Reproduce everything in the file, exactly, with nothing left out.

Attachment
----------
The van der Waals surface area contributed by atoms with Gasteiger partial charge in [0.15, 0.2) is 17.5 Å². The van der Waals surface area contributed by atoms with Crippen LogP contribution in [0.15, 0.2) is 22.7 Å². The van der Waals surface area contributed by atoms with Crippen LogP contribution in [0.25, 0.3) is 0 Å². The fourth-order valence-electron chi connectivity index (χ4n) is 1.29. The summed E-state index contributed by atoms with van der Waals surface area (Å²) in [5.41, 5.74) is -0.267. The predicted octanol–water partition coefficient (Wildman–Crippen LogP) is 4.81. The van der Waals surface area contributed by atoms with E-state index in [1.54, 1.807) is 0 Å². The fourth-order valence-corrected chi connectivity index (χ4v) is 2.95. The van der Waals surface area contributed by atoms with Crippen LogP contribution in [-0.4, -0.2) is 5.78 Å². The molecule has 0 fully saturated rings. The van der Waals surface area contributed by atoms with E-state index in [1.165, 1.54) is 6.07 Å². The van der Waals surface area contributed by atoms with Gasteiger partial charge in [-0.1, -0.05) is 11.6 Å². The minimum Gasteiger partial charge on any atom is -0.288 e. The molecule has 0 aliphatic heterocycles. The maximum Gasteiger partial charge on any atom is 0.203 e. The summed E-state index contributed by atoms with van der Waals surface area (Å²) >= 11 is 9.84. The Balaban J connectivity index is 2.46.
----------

The van der Waals surface area contributed by atoms with Gasteiger partial charge in [0.15, 0.2) is 17.5 Å². The van der Waals surface area contributed by atoms with Crippen LogP contribution in [0.15, 0.2) is 22.7 Å². The van der Waals surface area contributed by atoms with Crippen LogP contribution in [0.25, 0.3) is 0 Å². The fourth-order valence-electron chi connectivity index (χ4n) is 1.29. The summed E-state index contributed by atoms with van der Waals surface area (Å²) in [5.41, 5.74) is -0.267. The predicted octanol–water partition coefficient (Wildman–Crippen LogP) is 4.81. The van der Waals surface area contributed by atoms with E-state index in [1.54, 1.807) is 0 Å². The fourth-order valence-corrected chi connectivity index (χ4v) is 2.95. The van der Waals surface area contributed by atoms with Crippen LogP contribution in [-0.4, -0.2) is 5.78 Å². The molecule has 0 fully saturated rings. The van der Waals surface area contributed by atoms with E-state index in [1.165, 1.54) is 6.07 Å². The van der Waals surface area contributed by atoms with Gasteiger partial charge in [-0.1, -0.05) is 11.6 Å². The minimum Gasteiger partial charge on any atom is -0.288 e. The molecule has 0 aliphatic heterocycles. The maximum Gasteiger partial charge on any atom is 0.203 e. The summed E-state index contributed by atoms with van der Waals surface area (Å²) >= 11 is 9.84. The Balaban J connectivity index is 2.46.